So you have to do the plant collection and you learn how to identify all the different tree species

There’s different programs across Canada and like being in northern northern Ontario, in Thunder Bay, there’s not a lot of tree species

So they kind of tend to try to focus on stuff in southern Ontario as well

NAIT I think, has a program that’s the same and there’s also you do a a forest harvesting course, a fire management course, silviculture which is how you treat the standard after it’s been harvested

So you go and you do ground site preparation, planting, all that kind of stuff

There’s business management courses

math It was always math And then there was a GIS course and soils where there were soils, there was tree diseases, insects like tree tree insects and things like that

There was one called wood technology where you learn about like the different hardness of wood and you know, the difference in hardware and software, deciduous, all that kind of stuff

Some I like some of the courses, some of the courses I wasn’t so enamored with, I guess

Yeah, I was going to I was going to ask you if you’re actually interested in this specific subject matter or if you just got through it because I was the the program you were in? Well, after after my first year, I started I got a summer job fighting forest fires

And I absolutely loved it

So, I mean, when I took the fire, the fire course wasn’t until second year

So I took that course and was just I love that one

I like the operations management, the business management one

I like try to remember them all

I didn’t really like the Andrology one because it was just memorizing

It was just memorization

I like being more hands on, learning, doing stuff, doing that

When I think there was a plant, there’s a plant biology course and a few others we had to take as well

But and I think my favorite course obviously was the GIS course because it I remember we did we were sort of spoon fed the the commands to do back then

It wasn’t it was sort of a new program and then you kind of had to come up with your own project to do

And I, I had given, picked even a taste of three dimensional modeling in this course

And I was like, What can I use it to plan a new ski, a ski run with Candy Mountain, which is the ski hill at Thunder Bay

And they’re like, Yeah, sure

So we, that was my my project

So I figured out where the best slopes were up in mountain to another skier, which was really fascinating

Yeah well let’s let’s talk

So you got through your post-secondary and what do you leave with it? Is it a diploma? Is it a degree when you when you’re leaving? I got the diploma
You can also get the degree


You got the diploma and yeah, you said you were fighting forest fires

Was that for
My summer
Job? That was a summer job

Okay, let’s let’s talk about your career path as you to where you are now as a forest health supervisor, what was your first real job coming out of post-secondary? Well, actually, after forestry, I went to Algonquin College in Ottawa, Ontario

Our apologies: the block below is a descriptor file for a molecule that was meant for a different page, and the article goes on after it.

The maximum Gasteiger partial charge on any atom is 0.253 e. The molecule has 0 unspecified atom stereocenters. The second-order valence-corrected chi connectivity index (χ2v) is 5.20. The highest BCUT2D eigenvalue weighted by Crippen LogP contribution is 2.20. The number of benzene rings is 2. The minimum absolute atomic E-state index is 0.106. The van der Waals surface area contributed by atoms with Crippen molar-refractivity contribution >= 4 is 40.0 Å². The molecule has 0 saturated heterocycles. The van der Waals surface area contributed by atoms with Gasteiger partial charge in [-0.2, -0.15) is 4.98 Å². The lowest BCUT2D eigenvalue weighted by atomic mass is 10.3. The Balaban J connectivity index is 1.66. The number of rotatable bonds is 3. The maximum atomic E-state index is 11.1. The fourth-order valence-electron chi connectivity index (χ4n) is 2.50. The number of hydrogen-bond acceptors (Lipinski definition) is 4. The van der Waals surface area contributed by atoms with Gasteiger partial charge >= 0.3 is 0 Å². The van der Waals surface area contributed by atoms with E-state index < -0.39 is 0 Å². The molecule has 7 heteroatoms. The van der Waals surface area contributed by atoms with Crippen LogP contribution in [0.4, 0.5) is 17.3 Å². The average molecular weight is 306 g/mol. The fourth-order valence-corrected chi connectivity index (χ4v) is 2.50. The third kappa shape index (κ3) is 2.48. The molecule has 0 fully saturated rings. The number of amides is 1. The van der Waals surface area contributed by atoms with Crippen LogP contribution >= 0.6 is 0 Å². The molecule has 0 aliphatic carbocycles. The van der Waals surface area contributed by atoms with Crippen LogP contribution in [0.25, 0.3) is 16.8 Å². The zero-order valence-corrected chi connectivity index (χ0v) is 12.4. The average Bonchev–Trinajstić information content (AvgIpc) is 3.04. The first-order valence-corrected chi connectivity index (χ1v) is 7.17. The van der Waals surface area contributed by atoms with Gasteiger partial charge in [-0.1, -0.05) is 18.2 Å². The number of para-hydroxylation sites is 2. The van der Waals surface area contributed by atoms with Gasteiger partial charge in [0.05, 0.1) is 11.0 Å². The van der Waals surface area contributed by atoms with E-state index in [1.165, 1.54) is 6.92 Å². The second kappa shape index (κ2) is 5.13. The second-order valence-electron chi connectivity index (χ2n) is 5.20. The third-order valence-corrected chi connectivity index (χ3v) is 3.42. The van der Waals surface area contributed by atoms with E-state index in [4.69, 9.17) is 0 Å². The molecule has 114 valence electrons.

So I took another one, another college, and took another diploma

And while I was there, one of my fire, I kept fighting fires

Every summer, one of my friends who I had fought fires with had taken a GIS program before me

And he was working out in B.C

and he phoned me up and said, Hey, do you want a job in GIS

and Prince George, B.C.? And I was like, Sure, why not? Like, I might as well find out if I really love this

So I moved to Prince George and started was a consulting company there

I was there for about a year and a half

Yeah, maybe about a year

And then they asked me to bid on a contract where you’re like a consultant

You go into the forest industry office like like Canadian Forest Products

You go into their office and you work directly for them, but you’re contracted with the consulting company

So I did that

And then after about a year they hired me at Canfor and then I spent about five years there up until 2004


And then in 2004, my wife wanted to move she wanted to move to Nova Scotia, but so we were hunting for jobs and couldn’t find one

So I ended up she ended up finding one in, in Edmonton

So we thought, well, but believe it or not, that cuts our travel time home to Nova Scotia in half


And you’re only moving 7 hours, a seven hour drive east and then and it also, you know, made it a two day drive to my house in Ontario

So we said her move there sold the house and Prince George and moved to Edmonton


And did you have a job lined up for when you were moving to Edmonton or you were moving to Edmonton because of your your wife’s position? We moved to Edmonton because of her position, but she did a similar role as me in GIS, at a consulting company

And when she moved there, she was moving into the provincial government and her consulting company said, oh, you could use Aaron Skills at Timberline

So I moved to Edmonton

Having a job was I didn’t even have an interview

It was just you’re hired because forestry GIS combos is not that common I guess so I basically we moved there in December of ’04 and I started there January 2nd or whatever the first day after after that year was

And I worked there for almost two years

And then started with the provincial government in their forest health section in 2006 as a GIS information person

But I started doing bits of field work and sort of building all their systems and doing modeling, and that’s right around when the Mt
Pine Beetle started to come into Alberta and then in 2017, my wife found a job here in Nova Scotia

And so we basically sold the house and lives in Nova Scotia for her job